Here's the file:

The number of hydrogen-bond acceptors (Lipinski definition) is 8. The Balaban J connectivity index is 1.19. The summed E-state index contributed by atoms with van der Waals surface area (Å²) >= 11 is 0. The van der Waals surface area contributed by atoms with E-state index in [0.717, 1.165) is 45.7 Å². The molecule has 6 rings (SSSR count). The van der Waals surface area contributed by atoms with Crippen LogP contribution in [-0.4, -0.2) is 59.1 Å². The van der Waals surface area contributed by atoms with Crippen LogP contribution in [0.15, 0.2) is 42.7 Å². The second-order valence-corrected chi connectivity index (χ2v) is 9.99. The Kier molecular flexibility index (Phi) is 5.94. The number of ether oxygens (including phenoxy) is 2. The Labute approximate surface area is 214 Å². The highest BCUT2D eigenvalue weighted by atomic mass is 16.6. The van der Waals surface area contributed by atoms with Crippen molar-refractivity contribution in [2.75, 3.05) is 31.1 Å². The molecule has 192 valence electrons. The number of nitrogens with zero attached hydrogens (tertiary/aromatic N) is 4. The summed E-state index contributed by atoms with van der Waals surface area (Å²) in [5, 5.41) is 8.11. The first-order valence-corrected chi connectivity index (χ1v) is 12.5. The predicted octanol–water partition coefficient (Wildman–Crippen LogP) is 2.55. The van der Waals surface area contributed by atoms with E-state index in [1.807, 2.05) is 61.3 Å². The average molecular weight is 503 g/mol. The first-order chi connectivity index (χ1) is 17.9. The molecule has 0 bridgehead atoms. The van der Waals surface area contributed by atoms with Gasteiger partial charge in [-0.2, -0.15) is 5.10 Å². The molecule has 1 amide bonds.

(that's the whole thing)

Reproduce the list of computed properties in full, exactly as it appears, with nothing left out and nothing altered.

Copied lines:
The number of hydrogen-bond acceptors (Lipinski definition) is 8. The Balaban J connectivity index is 1.19. The summed E-state index contributed by atoms with van der Waals surface area (Å²) >= 11 is 0. The van der Waals surface area contributed by atoms with E-state index in [0.717, 1.165) is 45.7 Å². The molecule has 6 rings (SSSR count). The van der Waals surface area contributed by atoms with Crippen LogP contribution in [-0.4, -0.2) is 59.1 Å². The van der Waals surface area contributed by atoms with Crippen LogP contribution in [0.15, 0.2) is 42.7 Å². The second-order valence-corrected chi connectivity index (χ2v) is 9.99. The Kier molecular flexibility index (Phi) is 5.94. The number of ether oxygens (including phenoxy) is 2. The Labute approximate surface area is 214 Å². The highest BCUT2D eigenvalue weighted by atomic mass is 16.6. The van der Waals surface area contributed by atoms with Crippen molar-refractivity contribution in [2.75, 3.05) is 31.1 Å². The molecule has 192 valence electrons. The number of nitrogens with zero attached hydrogens (tertiary/aromatic N) is 4. The summed E-state index contributed by atoms with van der Waals surface area (Å²) in [5, 5.41) is 8.11. The first-order valence-corrected chi connectivity index (χ1v) is 12.5. The predicted octanol–water partition coefficient (Wildman–Crippen LogP) is 2.55. The van der Waals surface area contributed by atoms with E-state index in [1.807, 2.05) is 61.3 Å². The average molecular weight is 503 g/mol. The first-order chi connectivity index (χ1) is 17.9. The molecule has 0 bridgehead atoms. The van der Waals surface area contributed by atoms with Gasteiger partial charge in [-0.2, -0.15) is 5.10 Å². The molecule has 1 amide bonds.